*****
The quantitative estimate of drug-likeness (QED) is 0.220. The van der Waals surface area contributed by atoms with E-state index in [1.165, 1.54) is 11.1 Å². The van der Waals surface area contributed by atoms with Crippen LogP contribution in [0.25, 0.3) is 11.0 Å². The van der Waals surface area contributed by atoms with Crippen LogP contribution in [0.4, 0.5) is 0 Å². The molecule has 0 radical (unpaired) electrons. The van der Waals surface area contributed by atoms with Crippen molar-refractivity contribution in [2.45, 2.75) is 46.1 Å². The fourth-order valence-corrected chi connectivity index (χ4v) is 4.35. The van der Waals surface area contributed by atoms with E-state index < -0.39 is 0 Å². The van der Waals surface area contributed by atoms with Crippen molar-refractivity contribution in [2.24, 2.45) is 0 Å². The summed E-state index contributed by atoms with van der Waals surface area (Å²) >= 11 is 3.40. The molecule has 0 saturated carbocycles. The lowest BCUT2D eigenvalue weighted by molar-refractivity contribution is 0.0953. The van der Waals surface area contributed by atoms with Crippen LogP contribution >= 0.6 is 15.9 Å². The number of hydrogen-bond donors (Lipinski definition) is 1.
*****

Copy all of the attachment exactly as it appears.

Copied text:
The quantitative estimate of drug-likeness (QED) is 0.220. The van der Waals surface area contributed by atoms with E-state index in [1.165, 1.54) is 11.1 Å². The van der Waals surface area contributed by atoms with Crippen LogP contribution in [0.25, 0.3) is 11.0 Å². The van der Waals surface area contributed by atoms with Crippen LogP contribution in [0.4, 0.5) is 0 Å². The molecule has 0 radical (unpaired) electrons. The van der Waals surface area contributed by atoms with Crippen molar-refractivity contribution in [2.45, 2.75) is 46.1 Å². The fourth-order valence-corrected chi connectivity index (χ4v) is 4.35. The van der Waals surface area contributed by atoms with E-state index < -0.39 is 0 Å². The van der Waals surface area contributed by atoms with Crippen molar-refractivity contribution in [2.24, 2.45) is 0 Å². The summed E-state index contributed by atoms with van der Waals surface area (Å²) >= 11 is 3.40. The molecule has 0 saturated carbocycles. The lowest BCUT2D eigenvalue weighted by molar-refractivity contribution is 0.0953. The van der Waals surface area contributed by atoms with Crippen LogP contribution >= 0.6 is 15.9 Å². The number of hydrogen-bond donors (Lipinski definition) is 1.